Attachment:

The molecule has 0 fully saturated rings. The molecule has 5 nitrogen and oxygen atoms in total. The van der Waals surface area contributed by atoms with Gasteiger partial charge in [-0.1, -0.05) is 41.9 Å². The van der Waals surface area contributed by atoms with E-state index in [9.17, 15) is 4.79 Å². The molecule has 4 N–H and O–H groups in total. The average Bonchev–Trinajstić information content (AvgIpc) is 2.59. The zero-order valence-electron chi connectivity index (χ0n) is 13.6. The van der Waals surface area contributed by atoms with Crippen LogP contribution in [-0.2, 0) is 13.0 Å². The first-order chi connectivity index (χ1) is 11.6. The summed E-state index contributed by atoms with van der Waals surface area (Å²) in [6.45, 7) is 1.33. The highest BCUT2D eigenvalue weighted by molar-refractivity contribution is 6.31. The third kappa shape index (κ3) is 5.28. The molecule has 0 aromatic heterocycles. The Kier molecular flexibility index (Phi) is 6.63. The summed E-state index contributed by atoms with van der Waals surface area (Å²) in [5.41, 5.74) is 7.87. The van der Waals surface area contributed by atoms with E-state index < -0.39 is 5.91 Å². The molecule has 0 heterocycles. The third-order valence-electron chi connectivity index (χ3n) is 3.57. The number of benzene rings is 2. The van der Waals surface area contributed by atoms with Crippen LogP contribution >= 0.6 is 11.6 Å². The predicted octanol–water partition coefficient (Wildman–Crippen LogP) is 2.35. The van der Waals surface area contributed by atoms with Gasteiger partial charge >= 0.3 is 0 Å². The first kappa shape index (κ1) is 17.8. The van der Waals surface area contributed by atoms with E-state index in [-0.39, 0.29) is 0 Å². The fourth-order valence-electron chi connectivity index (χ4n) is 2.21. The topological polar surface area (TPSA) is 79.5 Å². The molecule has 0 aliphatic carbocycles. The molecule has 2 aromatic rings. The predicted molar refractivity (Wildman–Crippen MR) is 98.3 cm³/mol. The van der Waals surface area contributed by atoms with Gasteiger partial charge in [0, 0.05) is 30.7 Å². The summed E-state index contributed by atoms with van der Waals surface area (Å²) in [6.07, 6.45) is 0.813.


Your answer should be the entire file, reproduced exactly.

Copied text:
The molecule has 0 fully saturated rings. The molecule has 5 nitrogen and oxygen atoms in total. The van der Waals surface area contributed by atoms with Gasteiger partial charge in [-0.1, -0.05) is 41.9 Å². The van der Waals surface area contributed by atoms with E-state index in [9.17, 15) is 4.79 Å². The molecule has 4 N–H and O–H groups in total. The average Bonchev–Trinajstić information content (AvgIpc) is 2.59. The zero-order valence-electron chi connectivity index (χ0n) is 13.6. The van der Waals surface area contributed by atoms with Crippen LogP contribution in [-0.2, 0) is 13.0 Å². The first-order chi connectivity index (χ1) is 11.6. The summed E-state index contributed by atoms with van der Waals surface area (Å²) in [6.45, 7) is 1.33. The highest BCUT2D eigenvalue weighted by molar-refractivity contribution is 6.31. The third kappa shape index (κ3) is 5.28. The molecule has 0 aromatic heterocycles. The Kier molecular flexibility index (Phi) is 6.63. The summed E-state index contributed by atoms with van der Waals surface area (Å²) in [5.41, 5.74) is 7.87. The van der Waals surface area contributed by atoms with E-state index < -0.39 is 5.91 Å². The molecule has 0 heterocycles. The third-order valence-electron chi connectivity index (χ3n) is 3.57. The number of benzene rings is 2. The van der Waals surface area contributed by atoms with Crippen LogP contribution >= 0.6 is 11.6 Å². The predicted octanol–water partition coefficient (Wildman–Crippen LogP) is 2.35. The van der Waals surface area contributed by atoms with Gasteiger partial charge >= 0.3 is 0 Å². The first kappa shape index (κ1) is 17.8. The van der Waals surface area contributed by atoms with E-state index in [-0.39, 0.29) is 0 Å². The fourth-order valence-electron chi connectivity index (χ4n) is 2.21. The topological polar surface area (TPSA) is 79.5 Å². The molecule has 0 aliphatic carbocycles. The molecule has 2 aromatic rings. The predicted molar refractivity (Wildman–Crippen MR) is 98.3 cm³/mol. The van der Waals surface area contributed by atoms with Gasteiger partial charge in [0, 0.05) is 30.7 Å². The summed E-state index contributed by atoms with van der Waals surface area (Å²) in [6.07, 6.45) is 0.813.